Because Of Winn-dixie

on February 18, 2005 by Kim Williamson
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There's the well-seasoned Wayne Wang who makes the indie-fare likes of "Smoke" and "The Center of the World," and there's the emerging other Wayne Wang, who makes the studio-fare likes of "Maid in Manhattan" and now "Because of Winn-Dixie." However down-home the story--it's a tale of a 10-year-old girl, Opal (generally fine newcomer AnnaSophia Robb), who's been torn from her former friendships and brought to a new life of loneliness in a tiny Southern town by her divorced father, an itinerant preacher (an underchallenged Jeff Daniels)--certain of the principals behind the production make for an unexpected mix of talents. Along with the Hong Kong-born Wang, there's singer/guitarist Dave Matthews, whose elusive turn as Otis, an inward soul just out of prison and helping run a pet store, is one of the film's unexpected highlights; screenwriter/producer Joan Singleton, a former Warner Bros. exec, here adapting a Kate DiCamillo children's novel; producer Trevor Albert ("The League of Extraordinary Gentlemen"), who had his start as Harold Ramis' assistant on "Caddyshack"; Rachel Portman, the exceptional composer for several dozen films, including "The Cider House Rules" and "Benny & Joon" among her luminous works; and, behind it all as the financial backer of the family film-oriented production company Walden Media (also behind the upcoming Christian-themed "Chronicles of Narnia"), the reclusive Philip Anschutz, who controls world-leading movie theatre chain Regal Entertainment.

Of the onscreen and behind-the-camera talents involved here, the most disappointing is Portman, who is given little room to shine among the many songtunes on the soundtrack; what notes she provides seem as if they're the ones who didn't make the cut in her moving "Nicholas Nickleby" score. But the most damaging is Singleton, whose script can never decide whether this is supposed to be an over-the-top comedy or a deeply moving drama--and doesn't do that well at either.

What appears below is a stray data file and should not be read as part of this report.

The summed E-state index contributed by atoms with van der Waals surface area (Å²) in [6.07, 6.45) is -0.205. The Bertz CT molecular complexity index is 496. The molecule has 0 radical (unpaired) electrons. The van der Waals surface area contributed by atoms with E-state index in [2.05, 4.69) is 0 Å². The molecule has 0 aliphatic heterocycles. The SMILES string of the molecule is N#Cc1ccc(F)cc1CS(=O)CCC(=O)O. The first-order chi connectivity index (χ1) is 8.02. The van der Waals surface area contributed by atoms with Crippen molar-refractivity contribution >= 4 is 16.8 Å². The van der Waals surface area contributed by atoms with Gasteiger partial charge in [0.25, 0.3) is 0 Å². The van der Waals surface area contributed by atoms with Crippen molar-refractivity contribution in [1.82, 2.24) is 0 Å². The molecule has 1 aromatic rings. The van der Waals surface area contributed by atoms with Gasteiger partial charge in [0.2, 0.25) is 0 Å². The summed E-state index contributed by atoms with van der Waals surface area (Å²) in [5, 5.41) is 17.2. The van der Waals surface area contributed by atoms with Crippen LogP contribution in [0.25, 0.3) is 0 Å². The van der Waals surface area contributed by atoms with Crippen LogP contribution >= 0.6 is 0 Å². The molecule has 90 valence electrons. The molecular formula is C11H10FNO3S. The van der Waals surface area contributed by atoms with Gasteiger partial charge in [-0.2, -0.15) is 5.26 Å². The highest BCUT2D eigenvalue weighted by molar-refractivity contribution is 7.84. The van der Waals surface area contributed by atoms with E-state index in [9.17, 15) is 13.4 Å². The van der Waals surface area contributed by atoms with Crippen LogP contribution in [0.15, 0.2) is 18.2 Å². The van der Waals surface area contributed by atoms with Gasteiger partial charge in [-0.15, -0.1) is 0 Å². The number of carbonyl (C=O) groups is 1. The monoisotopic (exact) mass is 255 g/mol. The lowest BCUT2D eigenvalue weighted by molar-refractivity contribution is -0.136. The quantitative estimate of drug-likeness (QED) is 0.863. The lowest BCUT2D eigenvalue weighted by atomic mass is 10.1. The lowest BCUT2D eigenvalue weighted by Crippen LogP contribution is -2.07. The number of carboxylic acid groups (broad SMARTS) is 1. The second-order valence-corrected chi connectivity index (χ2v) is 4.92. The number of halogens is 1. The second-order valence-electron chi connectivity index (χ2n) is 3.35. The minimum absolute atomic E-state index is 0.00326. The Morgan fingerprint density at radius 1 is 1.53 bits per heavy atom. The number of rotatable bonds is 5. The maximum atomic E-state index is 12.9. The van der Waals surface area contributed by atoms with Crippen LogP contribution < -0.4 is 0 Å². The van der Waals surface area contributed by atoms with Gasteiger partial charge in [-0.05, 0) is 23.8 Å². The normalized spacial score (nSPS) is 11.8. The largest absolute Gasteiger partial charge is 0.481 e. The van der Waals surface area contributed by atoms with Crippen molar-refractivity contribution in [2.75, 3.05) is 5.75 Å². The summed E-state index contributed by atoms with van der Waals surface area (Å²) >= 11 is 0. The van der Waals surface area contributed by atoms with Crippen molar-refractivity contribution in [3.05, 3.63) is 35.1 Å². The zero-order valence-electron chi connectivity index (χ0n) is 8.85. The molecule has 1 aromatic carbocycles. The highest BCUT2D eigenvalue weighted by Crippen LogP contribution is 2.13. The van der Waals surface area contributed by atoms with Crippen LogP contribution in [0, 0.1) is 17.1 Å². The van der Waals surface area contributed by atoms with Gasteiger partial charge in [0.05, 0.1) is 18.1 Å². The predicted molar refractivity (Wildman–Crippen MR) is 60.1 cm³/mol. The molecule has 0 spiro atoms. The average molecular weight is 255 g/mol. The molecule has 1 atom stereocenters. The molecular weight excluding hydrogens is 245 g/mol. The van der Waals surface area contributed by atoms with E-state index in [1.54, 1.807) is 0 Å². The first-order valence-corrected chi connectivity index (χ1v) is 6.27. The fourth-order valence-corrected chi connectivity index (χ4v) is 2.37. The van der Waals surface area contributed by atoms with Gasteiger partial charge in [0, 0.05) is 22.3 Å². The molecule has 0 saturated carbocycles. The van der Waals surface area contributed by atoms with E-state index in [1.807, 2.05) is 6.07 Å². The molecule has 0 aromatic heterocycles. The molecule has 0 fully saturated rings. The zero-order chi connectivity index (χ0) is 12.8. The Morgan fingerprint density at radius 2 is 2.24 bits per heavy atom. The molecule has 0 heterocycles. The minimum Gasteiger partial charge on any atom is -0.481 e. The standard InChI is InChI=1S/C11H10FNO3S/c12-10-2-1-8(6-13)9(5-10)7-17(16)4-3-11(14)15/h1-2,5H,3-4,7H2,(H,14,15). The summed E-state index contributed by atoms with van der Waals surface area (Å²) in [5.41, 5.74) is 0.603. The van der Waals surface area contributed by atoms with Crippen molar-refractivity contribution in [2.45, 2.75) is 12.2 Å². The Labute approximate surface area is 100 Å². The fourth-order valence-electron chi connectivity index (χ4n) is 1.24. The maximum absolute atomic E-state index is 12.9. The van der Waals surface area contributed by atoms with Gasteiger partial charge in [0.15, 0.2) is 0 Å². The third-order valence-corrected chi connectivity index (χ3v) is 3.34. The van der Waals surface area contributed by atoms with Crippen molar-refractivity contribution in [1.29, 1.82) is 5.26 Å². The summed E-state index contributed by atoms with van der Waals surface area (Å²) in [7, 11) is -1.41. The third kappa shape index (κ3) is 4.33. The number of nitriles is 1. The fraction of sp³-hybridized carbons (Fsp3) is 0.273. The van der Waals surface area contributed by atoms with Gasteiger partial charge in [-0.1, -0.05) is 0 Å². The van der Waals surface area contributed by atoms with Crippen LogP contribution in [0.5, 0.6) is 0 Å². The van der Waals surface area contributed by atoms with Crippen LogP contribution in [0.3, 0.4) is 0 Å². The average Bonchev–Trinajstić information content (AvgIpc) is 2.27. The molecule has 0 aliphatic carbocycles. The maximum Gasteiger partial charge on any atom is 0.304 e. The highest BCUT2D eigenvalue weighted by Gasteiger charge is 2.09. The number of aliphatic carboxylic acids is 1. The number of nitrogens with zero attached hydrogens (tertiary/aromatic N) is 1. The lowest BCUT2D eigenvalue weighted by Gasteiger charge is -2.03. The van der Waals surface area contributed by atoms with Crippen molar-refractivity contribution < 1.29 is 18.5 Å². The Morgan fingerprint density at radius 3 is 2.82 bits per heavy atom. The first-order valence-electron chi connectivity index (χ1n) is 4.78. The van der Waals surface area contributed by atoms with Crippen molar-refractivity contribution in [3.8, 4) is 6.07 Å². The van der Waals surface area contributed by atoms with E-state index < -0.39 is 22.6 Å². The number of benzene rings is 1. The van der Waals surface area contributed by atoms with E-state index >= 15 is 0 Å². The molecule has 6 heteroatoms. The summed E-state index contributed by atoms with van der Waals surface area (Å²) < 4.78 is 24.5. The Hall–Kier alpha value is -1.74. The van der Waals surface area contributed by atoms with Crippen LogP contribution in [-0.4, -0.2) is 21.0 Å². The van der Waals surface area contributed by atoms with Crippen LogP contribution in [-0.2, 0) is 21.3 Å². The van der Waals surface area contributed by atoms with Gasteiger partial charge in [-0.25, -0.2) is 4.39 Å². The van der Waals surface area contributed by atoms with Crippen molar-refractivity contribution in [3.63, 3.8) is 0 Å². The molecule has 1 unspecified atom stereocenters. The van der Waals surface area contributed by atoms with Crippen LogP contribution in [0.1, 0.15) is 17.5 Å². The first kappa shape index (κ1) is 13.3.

When Opal meets up at the local Winn-Dixie market one day with a stray dog who causes (supposedly) comic havoc as the workers try to capture him, only to leave fruits, vegetables and grocers strewn across the floors, the scene feels as if it was told to the accompaniment of a kazoo. When Opal has heart-to-hearts about life with longtime local residents Miss Franny (a wise old librarian played by Eva Marie Saint) and Gloria (a wizened old poor black woman played by Cicely Tyson), the homilies are relatively homely. Not helping the clash between froth and poignancy is a chock-a-block recutting of DiCamillo's flowing metaphor-amid-narrative. In the end, "Because of Winn-Dixie" comes across as a kind of student book report.

What makes that especially distressing is that one wants "Because of Winn-Dixie," so genial throughout, to succeed so much more than it does. However rote their roles, the players strive to capture the human side of their characters, and one feels that everyone involved wants the film to be a heartfelt classic. So genuine are the players' emotions as they interact--people closed upon themselves in a closed-down town, all of which are brought back to vibrancy by the power of a young girl and her dog--that the audience wishes for a classic too. If "Because of Winn-Dixie" could have figured out how to leave the slapstick behind and concentrate on the uplift, it might have been. Starring Jeff Daniels, AnnaSophia Robb, Dave Matthews, Cicely Tyson and Eva Marie Saint. Directed by Wayne Wang. Written by Joan Singleton. Produced by Trevor Albert and Joan Singleton. A Fox release. Family/Drama. Rated PG for thematic elements and brief mild language. Running time: 106 min

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